Semaglutide, the compound in the blockbuster drugs Ozempic and Wegovy, dramatically reduced the risk of kidney complications, heart issues and death in people with Type 2 diabetes and chronic kidney disease in a major clinical trial, the results of which were published Friday.

The findings could transform how doctors treat some of the sickest patients with chronic kidney disease, which affects more than 1 in 7 adults in the United States but has no cure.

"Those of us who really care about kidney patients spent our whole careers wanting something better," said Dr. Katherine Tuttle, a professor of medicine at the University of Washington School of Medicine and an author of the study. "And this is as good as it gets."

The research was presented at a European Renal Association meeting in Stockholm on Friday and simultaneously published in The New England Journal of Medicine.

The trial, funded by Ozempic-maker Novo Nordisk, was so successful that the company stopped it early.

Dr. Martin Holst Lange, Novo Nordisk's executive vice president of development, said the company would ask the Food and Drug Administration to update Ozempic's label to say it can also be used to reduce the progression of chronic kidney disease or complications in people with Type 2 diabetes.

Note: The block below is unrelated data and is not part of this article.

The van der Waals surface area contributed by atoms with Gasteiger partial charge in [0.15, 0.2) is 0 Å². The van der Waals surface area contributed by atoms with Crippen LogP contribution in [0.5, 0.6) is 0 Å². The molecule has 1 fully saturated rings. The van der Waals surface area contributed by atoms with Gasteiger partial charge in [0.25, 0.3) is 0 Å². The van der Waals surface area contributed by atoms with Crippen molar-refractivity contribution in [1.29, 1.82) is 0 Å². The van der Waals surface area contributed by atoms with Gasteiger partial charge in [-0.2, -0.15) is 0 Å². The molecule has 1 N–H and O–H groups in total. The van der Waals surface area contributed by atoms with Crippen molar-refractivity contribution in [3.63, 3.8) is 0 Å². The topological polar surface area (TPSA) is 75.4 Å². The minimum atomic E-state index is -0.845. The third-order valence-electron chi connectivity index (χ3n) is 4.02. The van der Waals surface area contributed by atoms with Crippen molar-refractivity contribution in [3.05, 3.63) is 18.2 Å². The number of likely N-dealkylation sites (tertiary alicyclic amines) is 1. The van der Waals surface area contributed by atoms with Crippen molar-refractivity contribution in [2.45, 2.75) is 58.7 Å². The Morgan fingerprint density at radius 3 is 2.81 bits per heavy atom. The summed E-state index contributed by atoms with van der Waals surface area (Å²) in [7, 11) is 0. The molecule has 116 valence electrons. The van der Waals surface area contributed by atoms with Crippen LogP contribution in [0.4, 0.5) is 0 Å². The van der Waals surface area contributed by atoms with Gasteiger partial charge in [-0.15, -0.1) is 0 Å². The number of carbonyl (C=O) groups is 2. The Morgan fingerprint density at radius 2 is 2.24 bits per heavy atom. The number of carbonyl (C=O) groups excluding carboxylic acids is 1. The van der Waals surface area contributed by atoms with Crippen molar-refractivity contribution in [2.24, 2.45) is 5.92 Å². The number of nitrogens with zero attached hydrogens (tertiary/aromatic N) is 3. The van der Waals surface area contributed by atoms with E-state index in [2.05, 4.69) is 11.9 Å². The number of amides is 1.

Diabetes is a leading cause of chronic kidney disease. In advanced stages, the kidneys are so damaged that they cannot properly filter blood, which can exacerbate high blood pressure and raise the risk of heart disease and stroke, said Dr. Subramaniam Pennathur, chief of the nephrology division at Michigan Medicine.

The study included 3,533 people with kidney disease and Type 2 diabetes, about half of whom took a weekly injection of semaglutide, and half of whom took a weekly placebo shot. Researchers followed up with participants after a median period of around 3 1/2 years and found that those who took semaglutide had a 24% lower likelihood of having a major kidney disease event, like losing at least half of their kidney function, or needing dialysis or a kidney transplant. People who received semaglutide were much less likely to die from cardiovascular issues, or from any cause at all, and had slower rates of kidney decline.

If the FDA approves the new use, it could drive even more demand for Ozempic, which has faced recurrent shortages.

This article originally appeared in The New York Times.